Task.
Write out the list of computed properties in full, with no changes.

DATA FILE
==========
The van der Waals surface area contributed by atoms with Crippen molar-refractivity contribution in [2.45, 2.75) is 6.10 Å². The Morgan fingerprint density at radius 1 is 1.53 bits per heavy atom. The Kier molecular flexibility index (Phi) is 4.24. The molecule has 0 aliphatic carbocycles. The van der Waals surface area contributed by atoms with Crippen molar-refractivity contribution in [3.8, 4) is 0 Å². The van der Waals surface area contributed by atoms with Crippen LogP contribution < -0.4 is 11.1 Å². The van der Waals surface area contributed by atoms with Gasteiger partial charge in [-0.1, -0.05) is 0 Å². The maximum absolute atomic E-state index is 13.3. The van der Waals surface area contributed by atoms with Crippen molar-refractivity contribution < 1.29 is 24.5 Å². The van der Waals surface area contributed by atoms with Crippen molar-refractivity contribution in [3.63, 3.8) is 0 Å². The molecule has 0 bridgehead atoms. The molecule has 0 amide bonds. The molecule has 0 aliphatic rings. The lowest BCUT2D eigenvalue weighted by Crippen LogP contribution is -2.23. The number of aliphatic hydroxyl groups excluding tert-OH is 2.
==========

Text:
The van der Waals surface area contributed by atoms with Crippen molar-refractivity contribution in [2.45, 2.75) is 6.10 Å². The Morgan fingerprint density at radius 1 is 1.53 bits per heavy atom. The Kier molecular flexibility index (Phi) is 4.24. The molecule has 0 aliphatic carbocycles. The van der Waals surface area contributed by atoms with Crippen molar-refractivity contribution in [3.8, 4) is 0 Å². The van der Waals surface area contributed by atoms with Crippen LogP contribution < -0.4 is 11.1 Å². The van der Waals surface area contributed by atoms with Gasteiger partial charge in [-0.1, -0.05) is 0 Å². The maximum absolute atomic E-state index is 13.3. The van der Waals surface area contributed by atoms with Crippen molar-refractivity contribution < 1.29 is 24.5 Å². The van der Waals surface area contributed by atoms with Crippen molar-refractivity contribution in [3.63, 3.8) is 0 Å². The molecule has 0 bridgehead atoms. The molecule has 0 amide bonds. The molecule has 0 aliphatic rings. The lowest BCUT2D eigenvalue weighted by Crippen LogP contribution is -2.23. The number of aliphatic hydroxyl groups excluding tert-OH is 2.